Delhi is implementing GRAP-III, banning BS3 petrol and BS4 diesel vehicles due to hazardous pollution levels. Heavy fines are issued for non-compliance in Delhi and nearby regions. The ban targets older, more polluting vehicles to combat worsening air quality.
BS3, BS4 Vehicles Banned: What you need to know!
Delhi is once again facing its annual battle with pollution, leading to the imposition of vehicle bans. The Delhi government, in collaboration with the Commission of Air Quality Management (CAQM), has activated GRAP-III (Graded Response Action Plan), which enforces a ban on all BS3 petrol vehicles and BS4 diesel cars from operating on the roads of Delhi until further notice. The Delhi police are closely monitoring vehicles and imposing significant fines on those that do not comply with the directives. This ban is applicable not only in Delhi but also in neighboring areas, including Gurugram, Faridabad, Ghaziabad, and Gautam Budh Nagar.
Similar fines were imposed last year during the same period, with many vehicles being issued fines of Rs 20,000. The ban was in effect for a few days until the Air Quality Index (AQI) improved to a satisfactory level. The pollution levels in Delhi have exceeded the 600 mark, reaching hazardous levels. With the Diwali festivities approaching, the state government has taken steps to reduce pollution through various initiatives.
The implementation of GRAP also restricts the movement of diesel commercial vehicles, except those engaged in essential services. Private buses from other states with BS4 certifications are also prohibited from entering Delhi. If the situation worsens, these bans may extend to include other types of vehicles. Owners of vehicles, including cars, SUVs, or two-wheelers with a minimum of BS6 certification, are permitted to operate during the GRAP implementation.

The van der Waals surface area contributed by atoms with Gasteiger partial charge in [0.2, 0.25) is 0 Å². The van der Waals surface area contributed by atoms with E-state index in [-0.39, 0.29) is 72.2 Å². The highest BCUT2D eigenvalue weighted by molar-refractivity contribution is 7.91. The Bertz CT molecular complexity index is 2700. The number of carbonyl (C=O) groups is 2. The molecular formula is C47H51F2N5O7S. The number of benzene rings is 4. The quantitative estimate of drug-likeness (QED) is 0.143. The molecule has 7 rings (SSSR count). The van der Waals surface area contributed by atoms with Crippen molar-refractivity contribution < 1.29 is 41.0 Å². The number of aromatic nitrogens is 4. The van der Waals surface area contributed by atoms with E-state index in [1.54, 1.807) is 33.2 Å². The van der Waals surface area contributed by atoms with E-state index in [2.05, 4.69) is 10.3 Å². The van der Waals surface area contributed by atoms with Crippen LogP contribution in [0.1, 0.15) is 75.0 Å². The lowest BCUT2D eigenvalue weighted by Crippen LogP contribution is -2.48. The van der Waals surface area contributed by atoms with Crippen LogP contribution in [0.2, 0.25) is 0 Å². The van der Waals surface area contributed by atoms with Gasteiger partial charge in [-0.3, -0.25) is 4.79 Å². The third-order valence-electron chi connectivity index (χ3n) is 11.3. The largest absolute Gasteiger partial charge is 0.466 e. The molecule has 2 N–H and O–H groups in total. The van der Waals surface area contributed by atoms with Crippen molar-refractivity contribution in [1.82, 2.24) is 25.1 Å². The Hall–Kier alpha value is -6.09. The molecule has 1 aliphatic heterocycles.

Air quality in Delhi-NCR is categorized into four stages under GRAP: Stage I – ‘Poor’ (AQI 201-300), Stage II – ‘Very Poor’ (AQI 301-400), Stage III – ‘Severe’ (AQI 401-450), and Stage IV – ‘Severe Plus’ (AQI >450). Non-BS6 diesel and BS3 petrol cars are unlikely to be allowed entry into Delhi until the air quality index falls to Stage 1 or below.
The National Capital Region, including Delhi, consistently grapples with severe air quality due to factors like stubble burning in neighboring states. Although private vehicles have a relatively minor impact on air pollution compared to other sources like construction and stubble burning, governments often target private vehicle usage because it is more straightforward to regulate and enforce.
As per the guidelines of the National Green Tribunal, the use of diesel-powered cars older than 10 years and petrol-powered cars older than 15 years is prohibited in New Delhi. To enforce this rule, registering authorities and RTO offices in New Delhi can issue no-objection certificates (NOCs) for the transfer of these older vehicles to states where this ban is not in effect. It’s important to note that this ban is still in place and actively enforced.